TEPCO...I'm not surprised by this news...
It's going to be hot and sunny for the next couple of days, but the rains will be back on Sunday and continue through Monday and Tuesday...after that, it's anybody's guess...
The president of Tokyo Electric Power Co. during the Fukushima nuclear crisis told employees not to publicly use the term “meltdown,” apparently in response to government pressure, a third party report released Thursday said.
The report, compiled by three lawyers, said it is highly likely the government at the time pressured Masataka Shimizu, then Tepco’s president when the monstrous earthquake and tsunami disabled the Fukushima No. 1 nuclear power plant on March 11, 2011, about the utility’s disclosures in the early stages of the crisis.
The report said someone in the government was unhappy Tepco had revealed a photo of the blown-up building for reactor No. 1 on March 12 without telling the government in advance.
The Prime Minister’s Office then called Shimizu the same day. After Shimizu returned to Tepco’s Tokyo headquarters, he told his fellow executives that they needed to check with the Prime Minister’s Office whenever disclosing information to the public, according to the report.
The report also said Shimizu sent a note on March 14 to Vice President Sakae Muto, who was overseeing the plant and holding a news conference, to warn him not to say meltdown.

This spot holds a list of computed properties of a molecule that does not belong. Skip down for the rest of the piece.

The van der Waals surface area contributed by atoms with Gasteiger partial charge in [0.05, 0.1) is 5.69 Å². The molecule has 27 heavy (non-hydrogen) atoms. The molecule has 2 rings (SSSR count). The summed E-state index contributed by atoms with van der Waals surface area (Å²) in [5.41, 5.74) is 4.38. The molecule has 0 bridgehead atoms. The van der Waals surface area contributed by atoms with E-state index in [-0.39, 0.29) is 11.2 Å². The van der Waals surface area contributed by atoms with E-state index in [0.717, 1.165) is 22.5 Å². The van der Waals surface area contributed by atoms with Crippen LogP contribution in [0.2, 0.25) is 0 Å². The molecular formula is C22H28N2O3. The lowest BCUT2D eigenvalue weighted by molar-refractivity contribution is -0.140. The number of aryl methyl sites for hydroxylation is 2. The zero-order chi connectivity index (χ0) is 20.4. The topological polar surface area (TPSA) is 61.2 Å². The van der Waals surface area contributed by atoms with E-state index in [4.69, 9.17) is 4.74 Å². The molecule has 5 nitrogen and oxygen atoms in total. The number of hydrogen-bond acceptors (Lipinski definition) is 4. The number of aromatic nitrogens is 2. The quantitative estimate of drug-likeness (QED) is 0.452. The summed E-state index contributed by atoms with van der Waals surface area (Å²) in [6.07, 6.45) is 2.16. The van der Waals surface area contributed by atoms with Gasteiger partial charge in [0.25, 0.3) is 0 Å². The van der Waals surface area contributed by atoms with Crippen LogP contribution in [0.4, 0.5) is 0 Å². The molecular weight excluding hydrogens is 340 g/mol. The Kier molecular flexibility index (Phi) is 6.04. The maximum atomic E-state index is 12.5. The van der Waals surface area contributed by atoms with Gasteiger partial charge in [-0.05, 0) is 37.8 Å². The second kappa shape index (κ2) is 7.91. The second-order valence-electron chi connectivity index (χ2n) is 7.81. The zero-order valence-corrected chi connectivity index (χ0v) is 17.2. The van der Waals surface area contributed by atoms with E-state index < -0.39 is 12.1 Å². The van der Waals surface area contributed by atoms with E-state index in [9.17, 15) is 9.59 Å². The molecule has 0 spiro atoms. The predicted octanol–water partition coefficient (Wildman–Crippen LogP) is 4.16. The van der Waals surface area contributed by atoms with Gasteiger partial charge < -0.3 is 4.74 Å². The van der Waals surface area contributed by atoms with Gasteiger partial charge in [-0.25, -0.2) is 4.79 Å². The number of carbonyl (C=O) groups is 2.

“Considering this fact, it is presumable that the Prime Minister’s Office requested Shimizu to be careful about admitting to a meltdown in public,” the report said.
The panel thought this was a critical point that required further investigation but was unable to track down a specific bureaucrat who made such a request. Yasuhisa Tanaka, who headed the panel, said it conducted hearings with 60 Tepco employees but did not talk to anyone from the government side.
Tepco did not acknowledge that a reactor meltdown had occurred until May 15, 2011 — two months after the fact.
If that isn't a cover-up, I don't know what is...
“Looking at the situation back then, we think it was difficult for Tepco to use the term meltdown because even the Nuclear and Industrial Safety Agency couldn’t use it” due to apparent government pressure, Tanaka said.
The Nuclear and Industrial Safety Agency was Japan’s nuclear watchdog at that time.
The panel spent about three months investigating why Tepco did not publicly reveal the meltdowns occurred earlier than it did.
In February, nearly five years after the crisis, Tepco announced it should have declared the meltdowns earlier, citing the existence of a company manual that listed what constitutes a meltdown. The manual says that meltdown is a state in which 5 percent or more of the fuel rods is damaged.
As of March 14, 2011, Tepco estimated that 55 percent of the fuel rod assemblies in reactor No. 1 and 25 percent of those in reactor No. 3 were damaged but did not declare that they had melted until May that year. So, just to be clear-there wasn't A meltdown in Fukushima, there were TWO meltdowns...
I think it's obvious that Tepco withheld information about the nuclear disaster and it's becoming more and more apparent that they were pressured to do so by the government. I wish I could say I was shocked, but I'm not...it's pretty much par for the course for the Japanese government.
Who do you think is to blame for the cover up? The government or Tepco? Or both? Or do you think that there was no cover up and they were right in not telling the whole story?
Have a great day!